• Portfolio diversification. Buying into an ETF broadens your portfolio with a single purchase.

Cons

  • Lower dividends. Dividends from an ETF may have trouble competing with high-yield stocks.
  • ETF fees. While it’s possible to swap stocks commission-free, ETFs carry expense ratios that are typically unavoidable.

How is the real estate sector performing?

The stock market is in constant flux, and individual stocks can change prices second by second. But you can use the performance of ETFs to gauge the average performance of a stock market sector over time. The graph below tracks the SPDR Dow Jones Global Select Real Estate Fund (DJRE).

Why invest in real estate stocks?

Real estate stocks and ETFs typically offer dividends which act as passive income.

Better yet, real estate assets tend to be viewed as a stable investment, as they’re backed by physical property and often have long-term contracts or lease agreements, which can stabilise incoming cash flow.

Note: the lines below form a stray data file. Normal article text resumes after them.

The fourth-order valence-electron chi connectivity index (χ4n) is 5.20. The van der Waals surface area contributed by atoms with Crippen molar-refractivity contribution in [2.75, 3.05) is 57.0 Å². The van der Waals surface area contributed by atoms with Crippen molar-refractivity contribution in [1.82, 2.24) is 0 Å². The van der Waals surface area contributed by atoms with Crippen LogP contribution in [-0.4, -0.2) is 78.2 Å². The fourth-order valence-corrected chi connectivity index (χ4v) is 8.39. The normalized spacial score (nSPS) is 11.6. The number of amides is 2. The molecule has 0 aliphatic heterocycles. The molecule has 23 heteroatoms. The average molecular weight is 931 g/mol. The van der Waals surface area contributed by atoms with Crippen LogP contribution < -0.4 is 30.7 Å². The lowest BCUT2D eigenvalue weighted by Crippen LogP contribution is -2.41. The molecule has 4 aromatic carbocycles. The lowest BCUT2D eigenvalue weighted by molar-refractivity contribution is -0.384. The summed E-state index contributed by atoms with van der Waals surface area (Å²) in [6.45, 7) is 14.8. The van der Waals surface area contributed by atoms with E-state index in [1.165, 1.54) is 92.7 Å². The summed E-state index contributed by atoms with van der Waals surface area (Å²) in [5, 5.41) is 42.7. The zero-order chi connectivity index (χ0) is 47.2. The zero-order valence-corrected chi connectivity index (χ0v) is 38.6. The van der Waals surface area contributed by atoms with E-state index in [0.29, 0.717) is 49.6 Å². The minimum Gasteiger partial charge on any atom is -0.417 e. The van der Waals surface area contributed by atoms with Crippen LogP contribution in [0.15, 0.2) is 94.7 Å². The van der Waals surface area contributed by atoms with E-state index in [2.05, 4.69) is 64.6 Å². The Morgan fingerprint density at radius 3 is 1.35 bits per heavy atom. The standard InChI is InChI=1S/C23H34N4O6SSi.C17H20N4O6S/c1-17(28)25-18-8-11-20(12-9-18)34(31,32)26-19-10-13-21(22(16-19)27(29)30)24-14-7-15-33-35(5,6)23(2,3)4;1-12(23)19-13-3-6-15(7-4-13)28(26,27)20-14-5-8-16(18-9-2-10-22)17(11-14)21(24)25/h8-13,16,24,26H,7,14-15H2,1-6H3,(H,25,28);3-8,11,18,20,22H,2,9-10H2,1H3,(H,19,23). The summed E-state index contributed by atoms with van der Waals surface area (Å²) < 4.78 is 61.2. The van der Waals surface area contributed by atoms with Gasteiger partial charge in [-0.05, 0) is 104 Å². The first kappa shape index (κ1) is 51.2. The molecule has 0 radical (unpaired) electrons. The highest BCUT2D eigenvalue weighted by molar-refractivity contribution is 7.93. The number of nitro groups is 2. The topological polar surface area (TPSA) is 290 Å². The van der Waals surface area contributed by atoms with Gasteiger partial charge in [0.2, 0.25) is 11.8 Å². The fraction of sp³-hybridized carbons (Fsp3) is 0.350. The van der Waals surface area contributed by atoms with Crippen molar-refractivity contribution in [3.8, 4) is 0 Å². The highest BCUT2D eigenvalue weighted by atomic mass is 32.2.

Real estate investments can diversify your portfolio, while hedging against inflation. By investing in real estate stocks or funds, you own a piece of a tangible asset without purchasing and maintaining the property firsthand. It’s a practical option for Australians who want to diversify their portfolio with real estate but don’t want to own their own property.

What unique risks does the real estate sector face?

The profitability of the real estate market is closely correlated with occupancy rates and property values. If property values fall, so will share prices.

REITs also tend to be more volatile than physical properties, so while you benefit from having the property managed on your behalf, you also take on more risk.

Compare online brokers

If you want to buy stocks or ETFs in the real estate sector, you'll need to start by opening a brokerage account in Australia.

Name Product Price per trade Inactivity fee Asset class International
eToro
Finder AwardExclusive
eToro
$0
US$10 per month if there’s been no log-in for 12 months
ASX shares, Global shares, US shares, ETFs
Yes
Finder exclusive: Get 12 months of investment tracking app Delta PRO for free when you fund your eToro account (T&Cs apply).